Trip Details
  • Sail Date: October 2014
  • Destination: Transatlantic
  • Cabin Type: Standard Inside
So far, I've crossed the Atlantic three times on the Queen Mary 2; the first was the April sailing from Southampton to New York in 2012 (solo), the second, the May sailing from New York to Southampton in 2014 with my wife, and the third, the October sailing back to New York in 2014 (solo). I hate flying and I love the QM2, so this will remain my one and only way of crossing the Atlantic. Because I'll be doing this on a relatively regular basis, I'll probably always book an inside stateroom (cabin). It's good value and there's always the possibility of a free upgrade to an outside cabin with a balcony. In general, however, I'm not that bothered. I spend very little time in my cabin except to sleep and check my emails. Most of the time, I walk the decks, explore the ship, take loads of photographs, and enjoy the marvelous sea air. I also never eat in the restaurant but prefer the self-service instead. The food is truly excellent and I don't have to wear formal attire. I prefer jeans. As for the ship and the crossing in general, there aren't enough superlatives to describe the experience. It's simply a wonderful way to travel and switch off for 7 or 8 days. The crew are excellent; always very smart, very polite, very helpful and very professional. I do, however, have one major complaint which is more to do with the passengers than the crew:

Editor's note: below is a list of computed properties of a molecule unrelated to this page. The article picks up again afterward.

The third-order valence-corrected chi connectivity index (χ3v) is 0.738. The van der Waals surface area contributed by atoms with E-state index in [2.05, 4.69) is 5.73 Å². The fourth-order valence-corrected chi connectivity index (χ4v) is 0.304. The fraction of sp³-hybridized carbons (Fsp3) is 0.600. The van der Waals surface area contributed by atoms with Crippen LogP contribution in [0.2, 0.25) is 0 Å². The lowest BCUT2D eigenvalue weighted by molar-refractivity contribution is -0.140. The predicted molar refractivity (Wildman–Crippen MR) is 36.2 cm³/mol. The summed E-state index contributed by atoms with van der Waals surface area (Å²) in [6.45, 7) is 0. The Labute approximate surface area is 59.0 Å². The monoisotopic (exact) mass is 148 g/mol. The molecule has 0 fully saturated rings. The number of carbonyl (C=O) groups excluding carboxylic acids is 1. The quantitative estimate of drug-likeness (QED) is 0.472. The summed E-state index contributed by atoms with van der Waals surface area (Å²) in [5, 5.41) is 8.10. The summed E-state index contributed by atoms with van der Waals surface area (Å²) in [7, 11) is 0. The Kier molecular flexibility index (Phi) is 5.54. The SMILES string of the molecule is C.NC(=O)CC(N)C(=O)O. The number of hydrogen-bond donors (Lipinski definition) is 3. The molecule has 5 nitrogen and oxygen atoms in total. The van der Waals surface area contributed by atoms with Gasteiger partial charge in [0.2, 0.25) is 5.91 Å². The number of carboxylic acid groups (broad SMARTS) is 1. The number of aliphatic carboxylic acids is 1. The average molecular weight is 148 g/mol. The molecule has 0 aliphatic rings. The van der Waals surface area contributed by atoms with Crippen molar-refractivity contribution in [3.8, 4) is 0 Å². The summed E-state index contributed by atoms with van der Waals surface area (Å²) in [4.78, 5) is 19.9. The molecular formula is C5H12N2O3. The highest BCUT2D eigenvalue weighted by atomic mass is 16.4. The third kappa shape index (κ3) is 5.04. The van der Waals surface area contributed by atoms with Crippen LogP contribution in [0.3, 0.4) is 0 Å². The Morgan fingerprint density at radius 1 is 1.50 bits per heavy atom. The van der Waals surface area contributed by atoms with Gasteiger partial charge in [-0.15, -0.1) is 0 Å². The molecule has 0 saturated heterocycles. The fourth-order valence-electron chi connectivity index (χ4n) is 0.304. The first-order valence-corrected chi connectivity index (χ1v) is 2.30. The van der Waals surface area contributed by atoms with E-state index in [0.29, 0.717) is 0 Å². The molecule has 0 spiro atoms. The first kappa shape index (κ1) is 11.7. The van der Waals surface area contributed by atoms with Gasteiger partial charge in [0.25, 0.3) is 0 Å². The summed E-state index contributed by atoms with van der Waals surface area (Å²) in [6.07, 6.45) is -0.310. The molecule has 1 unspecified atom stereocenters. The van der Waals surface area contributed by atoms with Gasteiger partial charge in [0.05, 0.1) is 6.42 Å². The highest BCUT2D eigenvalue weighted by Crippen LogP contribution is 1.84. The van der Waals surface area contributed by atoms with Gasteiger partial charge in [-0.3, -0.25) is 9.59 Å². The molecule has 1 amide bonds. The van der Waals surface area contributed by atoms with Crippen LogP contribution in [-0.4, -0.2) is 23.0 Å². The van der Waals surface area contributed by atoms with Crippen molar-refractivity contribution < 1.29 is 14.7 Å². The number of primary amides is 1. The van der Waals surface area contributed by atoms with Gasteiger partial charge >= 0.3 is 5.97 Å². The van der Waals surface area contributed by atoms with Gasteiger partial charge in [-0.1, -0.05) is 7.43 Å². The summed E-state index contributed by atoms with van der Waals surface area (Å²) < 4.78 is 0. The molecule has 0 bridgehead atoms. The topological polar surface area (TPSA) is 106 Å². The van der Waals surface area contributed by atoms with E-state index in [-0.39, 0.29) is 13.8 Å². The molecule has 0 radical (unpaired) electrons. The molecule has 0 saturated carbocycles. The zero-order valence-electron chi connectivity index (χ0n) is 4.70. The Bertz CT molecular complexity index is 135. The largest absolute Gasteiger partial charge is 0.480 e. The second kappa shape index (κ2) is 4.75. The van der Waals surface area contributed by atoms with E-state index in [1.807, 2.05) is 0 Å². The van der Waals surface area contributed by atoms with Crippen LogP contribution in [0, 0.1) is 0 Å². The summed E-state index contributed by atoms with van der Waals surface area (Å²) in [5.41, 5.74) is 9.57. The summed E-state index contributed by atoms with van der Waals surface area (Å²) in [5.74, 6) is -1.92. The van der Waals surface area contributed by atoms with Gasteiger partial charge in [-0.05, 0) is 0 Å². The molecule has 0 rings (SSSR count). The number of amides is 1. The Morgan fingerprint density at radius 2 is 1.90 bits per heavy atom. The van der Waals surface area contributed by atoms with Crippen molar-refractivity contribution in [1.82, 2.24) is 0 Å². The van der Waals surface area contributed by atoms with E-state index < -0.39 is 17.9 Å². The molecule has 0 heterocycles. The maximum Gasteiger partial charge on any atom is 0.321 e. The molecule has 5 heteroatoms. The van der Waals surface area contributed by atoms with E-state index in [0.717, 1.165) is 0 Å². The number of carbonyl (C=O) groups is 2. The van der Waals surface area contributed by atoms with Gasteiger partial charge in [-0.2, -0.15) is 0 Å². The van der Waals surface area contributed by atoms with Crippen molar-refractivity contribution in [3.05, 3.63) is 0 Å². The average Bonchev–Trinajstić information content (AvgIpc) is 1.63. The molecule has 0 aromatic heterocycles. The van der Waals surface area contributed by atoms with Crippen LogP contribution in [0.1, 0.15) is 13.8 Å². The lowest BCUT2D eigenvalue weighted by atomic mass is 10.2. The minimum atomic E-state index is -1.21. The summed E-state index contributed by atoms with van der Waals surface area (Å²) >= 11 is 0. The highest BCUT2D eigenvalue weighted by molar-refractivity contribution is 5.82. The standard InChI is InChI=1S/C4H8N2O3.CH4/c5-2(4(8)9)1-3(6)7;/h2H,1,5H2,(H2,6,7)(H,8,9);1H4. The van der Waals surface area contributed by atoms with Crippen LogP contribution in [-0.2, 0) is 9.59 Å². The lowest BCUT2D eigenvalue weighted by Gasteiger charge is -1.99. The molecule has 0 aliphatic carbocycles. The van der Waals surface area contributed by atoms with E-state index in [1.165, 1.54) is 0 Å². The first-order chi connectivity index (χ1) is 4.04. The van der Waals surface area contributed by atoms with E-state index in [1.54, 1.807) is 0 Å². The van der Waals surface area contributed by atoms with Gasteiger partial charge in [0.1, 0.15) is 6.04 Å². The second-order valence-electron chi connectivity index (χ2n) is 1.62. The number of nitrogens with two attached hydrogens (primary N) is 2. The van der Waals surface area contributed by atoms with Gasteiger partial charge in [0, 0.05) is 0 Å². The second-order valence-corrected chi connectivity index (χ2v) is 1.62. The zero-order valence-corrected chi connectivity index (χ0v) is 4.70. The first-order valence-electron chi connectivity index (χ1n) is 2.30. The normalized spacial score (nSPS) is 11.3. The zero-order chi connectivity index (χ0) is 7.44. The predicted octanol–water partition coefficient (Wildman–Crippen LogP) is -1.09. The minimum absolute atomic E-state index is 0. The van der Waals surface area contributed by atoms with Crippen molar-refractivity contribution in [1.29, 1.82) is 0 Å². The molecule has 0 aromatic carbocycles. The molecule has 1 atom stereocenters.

The problem in question is to do with passenger hygiene. Far too many passengers ignore the request to use tongs when picking up bread or other items of food. I've often seen people picking bread up with their hands and then putting it back if they don't like the look of it. I've politely reprimanded passengers myself about this over the years and I've also reported it to the stewards, but it keeps on happening and it's a sure-fire way of spreading germs. It's a very bad habit, and I believe that the crew should take a much firmer stance on the matter. Hygiene is of extra importance when a few thousands people have to spend several days with each other in relatively close quarters. The ship is so large that the only time you realize that there are so many people on board is during meal times, but this is when germs are passed on. Many of the passengers are elderly and often catch colds quite easily, so it's imperative that strict hygiene rules are observed. It's all a matter of education. Wealth doesn't automatically go hand-in-hand with a good upbringing and good hygiene. The ship needs to be more aware of this.
All in all, though, to travel on a liner of the QM2's standard is an unforgettable experience and is certainly not out of the reach of most people's pockets. An inside cabin is excellent value and very comfortable indeed. I don't usually like confined spaces, but I'm okay with the inside cabins on the ship. Like I said, I only use it for sleeping and checking my emails, and occasionally to take a brief nap. I usually take a cabin on Deck 6 towards the stern on the other side to the children's play area, but it doesn't really matter. The ship has excellent stabilizers, so it's often not even noticeable that the ship is at sea. But to be on the safe side, the higher you go above sea level, the more you'll feel the movement of the ship. It's all a matter of personal preference. I'll be going back to Europe in May, so I'll see you on board. I'm the one who's always taking photographs.